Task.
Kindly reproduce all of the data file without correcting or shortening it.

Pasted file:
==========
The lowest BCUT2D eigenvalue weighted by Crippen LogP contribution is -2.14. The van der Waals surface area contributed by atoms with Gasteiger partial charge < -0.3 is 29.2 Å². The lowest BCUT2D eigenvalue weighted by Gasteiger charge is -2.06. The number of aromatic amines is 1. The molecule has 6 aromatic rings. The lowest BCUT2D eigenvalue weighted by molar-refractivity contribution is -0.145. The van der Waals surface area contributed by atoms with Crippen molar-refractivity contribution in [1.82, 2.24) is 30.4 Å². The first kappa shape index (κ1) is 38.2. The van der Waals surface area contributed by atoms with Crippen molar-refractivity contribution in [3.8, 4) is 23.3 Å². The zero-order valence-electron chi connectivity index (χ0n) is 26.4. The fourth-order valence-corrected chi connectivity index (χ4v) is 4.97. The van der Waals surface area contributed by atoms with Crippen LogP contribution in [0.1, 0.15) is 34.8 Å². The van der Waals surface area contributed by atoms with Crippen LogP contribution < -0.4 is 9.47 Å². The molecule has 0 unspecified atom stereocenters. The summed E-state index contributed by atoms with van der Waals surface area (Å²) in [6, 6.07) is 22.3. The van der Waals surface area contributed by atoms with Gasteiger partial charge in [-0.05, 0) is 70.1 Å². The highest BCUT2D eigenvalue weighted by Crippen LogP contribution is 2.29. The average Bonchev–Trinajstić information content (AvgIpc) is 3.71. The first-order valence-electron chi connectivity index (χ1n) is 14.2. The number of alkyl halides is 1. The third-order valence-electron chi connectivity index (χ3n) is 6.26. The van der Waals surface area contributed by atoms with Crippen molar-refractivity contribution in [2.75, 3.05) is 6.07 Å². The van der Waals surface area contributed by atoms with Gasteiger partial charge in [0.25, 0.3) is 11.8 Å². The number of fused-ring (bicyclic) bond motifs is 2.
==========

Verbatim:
The lowest BCUT2D eigenvalue weighted by Crippen LogP contribution is -2.14. The van der Waals surface area contributed by atoms with Gasteiger partial charge < -0.3 is 29.2 Å². The lowest BCUT2D eigenvalue weighted by Gasteiger charge is -2.06. The number of aromatic amines is 1. The molecule has 6 aromatic rings. The lowest BCUT2D eigenvalue weighted by molar-refractivity contribution is -0.145. The van der Waals surface area contributed by atoms with Crippen molar-refractivity contribution in [1.82, 2.24) is 30.4 Å². The first kappa shape index (κ1) is 38.2. The van der Waals surface area contributed by atoms with Crippen molar-refractivity contribution in [3.8, 4) is 23.3 Å². The zero-order valence-electron chi connectivity index (χ0n) is 26.4. The fourth-order valence-corrected chi connectivity index (χ4v) is 4.97. The van der Waals surface area contributed by atoms with Crippen LogP contribution in [0.1, 0.15) is 34.8 Å². The van der Waals surface area contributed by atoms with Crippen LogP contribution < -0.4 is 9.47 Å². The molecule has 0 unspecified atom stereocenters. The summed E-state index contributed by atoms with van der Waals surface area (Å²) in [6, 6.07) is 22.3. The van der Waals surface area contributed by atoms with Gasteiger partial charge in [-0.05, 0) is 70.1 Å². The highest BCUT2D eigenvalue weighted by Crippen LogP contribution is 2.29. The average Bonchev–Trinajstić information content (AvgIpc) is 3.71. The first-order valence-electron chi connectivity index (χ1n) is 14.2. The number of alkyl halides is 1. The third-order valence-electron chi connectivity index (χ3n) is 6.26. The van der Waals surface area contributed by atoms with Crippen molar-refractivity contribution in [2.75, 3.05) is 6.07 Å². The van der Waals surface area contributed by atoms with Gasteiger partial charge in [0.25, 0.3) is 11.8 Å². The number of fused-ring (bicyclic) bond motifs is 2.